a little more than usual.

'* It has been no inconvenience," said Mrs.
Leroy, dryly, " but it has been rather unpleas-

'' That is what I mean," said Agnes. Then
she added, after a moment, " I thought it a
trifle amusing, too."

Mrs. Leroy looked out of the carriage-win-
dow. Then she turned quite abruptly toward
her cousin. " Of course it was amusing," she
said. ^* I don't pretend to approve of Four-
bellini ; I told you she was spoiled ; I take
her as I find her ; everybody does."

Agnes raised her dark brows a little. " Ev-
erybody 1 " she repeated. '' Do you not mean
only a class of people whose pocket-books per-
mit of expensive follies } "


" Oh, come, my clear, that is a trifle per-
sonal." Mrs. Leroy laid on Agnes's sleeve a
slim hand in a glove whose tiny row of but-
tons went far over the wrist. " I had no idea
about your troubling yourself in any way what-
ever with expenses," she said. " I supposed
that you would allow the dresses to be charged
to me. I am aware that your income is not
large, and I thought we would let the whole
matter go without saying."

Agnes looked at her cousin very directly ;
she had colored somewhat, but her expression
was brightly serene. " Upon my word," she
exclaimed, with an odd smile, " I wish that
you wotdd let the matter go without saying ;
I should like it much better."

Mrs. Leroy understood her. The rebuke
had pricked deep, but she showed no sign of
a wound ; it was not her way. But perhaps
disappointment annoyed her even more than
secret pique. She had an income of generous
amplitude ; she was to have taken pride in


"bringing Agnes out" with a wardrobe wor-
thy of a regenerated kinswoman. She wanted
simply to waive the whole question of Miss
Wolverton's being her pensioner ; it was not
to be thought about at all. But suddenly
Agnes had thrust the ugly fact up into her
face, and made the future wear a very imprac-
ticable look. Some women, of precisely Mrs.
Leroy's general worldly surroundings, would
have lost their tempers under present cir-
cumstances. But Mrs. Leroy was not such a
woman. She had a tireless obstinacy, and she
was nerved, as we know, by a strong sense of
social duty.

" We shall have to go somewhere else, and
do a little bargaining," she said, the faint sar-
casm escaping her almost unawares.

" Yes, if you please," said Agnes. " I should
like to secure some good, cheap dressmaker,
if you have no objection."

"Dear me, what a little economist 1 have
found!" said her cousin, with neatly playful


satire. " You will be wanting to take me back
with you to Brooklyn, if I am not careful."

" I am beginning to prefer Brooklyn dress-
makers," said Agnes, in even tones ; *' they
are not so aesthetic."

" I wish they were," Mrs. Leroy felt a mo-
mentary impulse to retort ; for something in
her cousin's voice and manner had irritated
her like the presence of hidden ridicule. But
she crushed down the impertinence as it rose
to her lips, and leaned forward to knock on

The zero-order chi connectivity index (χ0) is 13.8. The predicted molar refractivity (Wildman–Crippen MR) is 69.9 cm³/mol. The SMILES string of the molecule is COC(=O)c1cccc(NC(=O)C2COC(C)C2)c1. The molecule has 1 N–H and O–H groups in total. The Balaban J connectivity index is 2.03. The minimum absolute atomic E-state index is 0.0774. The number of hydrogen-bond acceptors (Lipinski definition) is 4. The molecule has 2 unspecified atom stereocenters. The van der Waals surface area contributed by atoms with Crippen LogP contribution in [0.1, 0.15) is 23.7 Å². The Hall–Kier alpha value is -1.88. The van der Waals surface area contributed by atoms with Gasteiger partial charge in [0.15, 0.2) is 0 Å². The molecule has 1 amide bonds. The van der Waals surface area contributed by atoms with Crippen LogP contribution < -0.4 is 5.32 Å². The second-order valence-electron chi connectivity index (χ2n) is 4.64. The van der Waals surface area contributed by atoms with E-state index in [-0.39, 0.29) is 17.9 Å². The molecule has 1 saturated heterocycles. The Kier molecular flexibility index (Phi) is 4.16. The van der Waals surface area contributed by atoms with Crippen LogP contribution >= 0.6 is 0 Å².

the front glass-pane of the coup^.

" Are we going to Brooklyn ? " asked Ag-
nes, with quaint gravity, as the coachman bent
down to catch his mistress's new order.

Mrs. Leroy pretended that she did not hear
this question, as she called out to the man a
certain address which she had just remem-

At dinner, that evening, Rivington looked
toward his sister, and said, " You seem tired,



" I am," said Mrs. Leroy. Her eyes wan-
dered in the direction of Agnes. "We have
had a rather hard day of it."

" Cousin Augusta has been very good to
me," said Agnes, in her mild, collected way.
'* She has been telling me how I ought to
dress myself. In a few days I shall be splen-
did to look upon. I shall be like Solomon in
all his glory."

" Solomon was a very wise person," said
Mrs. Leroy, scanning the table-cloth.

"Ah, but he was not so fortunate as I am,"
replied Agnes, placidly.

"Why not .? " asked Rivington.

" He sometimes had evil counselors, you

There was a brief silence. Rivington
stroked his moustache. He stole a glance at
his sister, which was not returned. Mrs. Le-
roy went to her room for a short time, after
dinner was concluded, having a slight head-
ache, though not pleading one as an excuse


for her disappearance. She had spoken truly ;
to-day she had really been through an ordeal.
They had visited four separate establishments
before Agnes had consented to accept the
proposed charges. She had attempted no
haggling, no " beating down " as to terms ;
she had simply listened to the various prop-
ositions made her, and refused them with un-
flinching suavity. " It is too much ; I am not
prepared to give that amount," she had firm-
ly objected, and the ladies had been driven
somewhere else. But at last it was all settled.
Certain orders had at last been given, and
their prompt execution faithfully promised.
*' Only," now mused Mrs. Leroy, smelling a
flacon in the dim seclusion of her private
chamber, " if I am called upon next week to
chaperone a fright, it will be her fault and
not mine."

At the same moment Agnes and Rivington
were seated together in one of the lower
rooms. It will be remembered that Agnes


had expressed doubts, in her recent letter to
the Cliffes, regarding her male cousin. Her
opportunities for taking anything like accurate
observations in this quarter had thus far been
few and limited. She had already made up
her mind that Rivington was to be set down
as a silent force, though what his silence con-
cealed still remained unknown to her. If a
deep stream, he certainly ran with a very
noiseless current.

" Well, you have had a very quiet time thus
far, have you not .'* " said her cousin, sitting
down beside her.

Agnes thought w^hat a lordly presence he
had ; no king could have looked more kingly ;
she had a strong passing desire that he should
surprise her with some noble mental qualities;
she had never before seen so completely hand-